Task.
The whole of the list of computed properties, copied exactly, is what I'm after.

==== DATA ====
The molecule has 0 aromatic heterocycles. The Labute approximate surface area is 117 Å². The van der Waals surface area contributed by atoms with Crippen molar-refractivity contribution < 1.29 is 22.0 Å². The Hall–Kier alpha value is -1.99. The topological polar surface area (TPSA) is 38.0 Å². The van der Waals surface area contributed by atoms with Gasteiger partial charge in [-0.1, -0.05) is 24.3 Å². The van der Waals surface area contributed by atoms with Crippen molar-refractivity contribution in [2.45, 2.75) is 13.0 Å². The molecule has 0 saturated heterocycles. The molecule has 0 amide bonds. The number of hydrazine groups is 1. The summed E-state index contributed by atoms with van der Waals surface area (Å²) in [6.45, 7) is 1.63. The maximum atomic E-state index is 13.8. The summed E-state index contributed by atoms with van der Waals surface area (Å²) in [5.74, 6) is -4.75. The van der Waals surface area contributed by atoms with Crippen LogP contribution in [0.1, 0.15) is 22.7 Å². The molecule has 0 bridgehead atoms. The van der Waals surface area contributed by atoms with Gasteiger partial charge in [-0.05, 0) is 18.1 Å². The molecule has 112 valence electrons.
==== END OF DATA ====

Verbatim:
The molecule has 0 aromatic heterocycles. The Labute approximate surface area is 117 Å². The van der Waals surface area contributed by atoms with Crippen molar-refractivity contribution < 1.29 is 22.0 Å². The Hall–Kier alpha value is -1.99. The topological polar surface area (TPSA) is 38.0 Å². The van der Waals surface area contributed by atoms with Gasteiger partial charge in [-0.1, -0.05) is 24.3 Å². The van der Waals surface area contributed by atoms with Crippen molar-refractivity contribution in [2.45, 2.75) is 13.0 Å². The molecule has 0 saturated heterocycles. The molecule has 0 amide bonds. The number of hydrazine groups is 1. The summed E-state index contributed by atoms with van der Waals surface area (Å²) in [6.45, 7) is 1.63. The maximum atomic E-state index is 13.8. The summed E-state index contributed by atoms with van der Waals surface area (Å²) in [5.74, 6) is -4.75. The van der Waals surface area contributed by atoms with Crippen LogP contribution in [0.1, 0.15) is 22.7 Å². The molecule has 0 bridgehead atoms. The van der Waals surface area contributed by atoms with Gasteiger partial charge in [-0.05, 0) is 18.1 Å². The molecule has 112 valence electrons.